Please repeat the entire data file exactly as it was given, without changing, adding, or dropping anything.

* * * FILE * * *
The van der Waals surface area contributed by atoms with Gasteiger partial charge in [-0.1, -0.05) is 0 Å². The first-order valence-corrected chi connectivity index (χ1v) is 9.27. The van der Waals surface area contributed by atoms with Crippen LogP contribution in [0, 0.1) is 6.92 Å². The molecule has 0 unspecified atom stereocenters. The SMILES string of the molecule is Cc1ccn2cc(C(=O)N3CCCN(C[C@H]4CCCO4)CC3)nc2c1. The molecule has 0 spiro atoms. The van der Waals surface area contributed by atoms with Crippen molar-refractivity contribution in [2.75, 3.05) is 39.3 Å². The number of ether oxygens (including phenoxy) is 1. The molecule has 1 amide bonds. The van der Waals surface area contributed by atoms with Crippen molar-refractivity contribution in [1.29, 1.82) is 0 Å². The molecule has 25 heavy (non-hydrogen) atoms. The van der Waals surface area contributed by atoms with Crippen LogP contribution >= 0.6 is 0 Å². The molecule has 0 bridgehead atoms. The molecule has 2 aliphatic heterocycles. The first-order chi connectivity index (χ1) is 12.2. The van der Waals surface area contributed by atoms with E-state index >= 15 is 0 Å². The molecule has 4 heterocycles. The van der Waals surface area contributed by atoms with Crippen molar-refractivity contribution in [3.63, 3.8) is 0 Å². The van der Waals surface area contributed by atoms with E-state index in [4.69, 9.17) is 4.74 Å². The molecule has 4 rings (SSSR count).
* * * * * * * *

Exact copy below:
The van der Waals surface area contributed by atoms with Gasteiger partial charge in [-0.1, -0.05) is 0 Å². The first-order valence-corrected chi connectivity index (χ1v) is 9.27. The van der Waals surface area contributed by atoms with Crippen LogP contribution in [0, 0.1) is 6.92 Å². The molecule has 0 unspecified atom stereocenters. The SMILES string of the molecule is Cc1ccn2cc(C(=O)N3CCCN(C[C@H]4CCCO4)CC3)nc2c1. The molecule has 0 spiro atoms. The van der Waals surface area contributed by atoms with Crippen molar-refractivity contribution in [2.75, 3.05) is 39.3 Å². The number of ether oxygens (including phenoxy) is 1. The molecule has 1 amide bonds. The van der Waals surface area contributed by atoms with Crippen molar-refractivity contribution in [1.29, 1.82) is 0 Å². The molecule has 25 heavy (non-hydrogen) atoms. The van der Waals surface area contributed by atoms with Crippen LogP contribution >= 0.6 is 0 Å². The molecule has 0 bridgehead atoms. The molecule has 2 aliphatic heterocycles. The first-order chi connectivity index (χ1) is 12.2. The van der Waals surface area contributed by atoms with E-state index >= 15 is 0 Å². The molecule has 4 heterocycles. The van der Waals surface area contributed by atoms with Crippen molar-refractivity contribution in [3.63, 3.8) is 0 Å². The van der Waals surface area contributed by atoms with E-state index in [4.69, 9.17) is 4.74 Å². The molecule has 4 rings (SSSR count).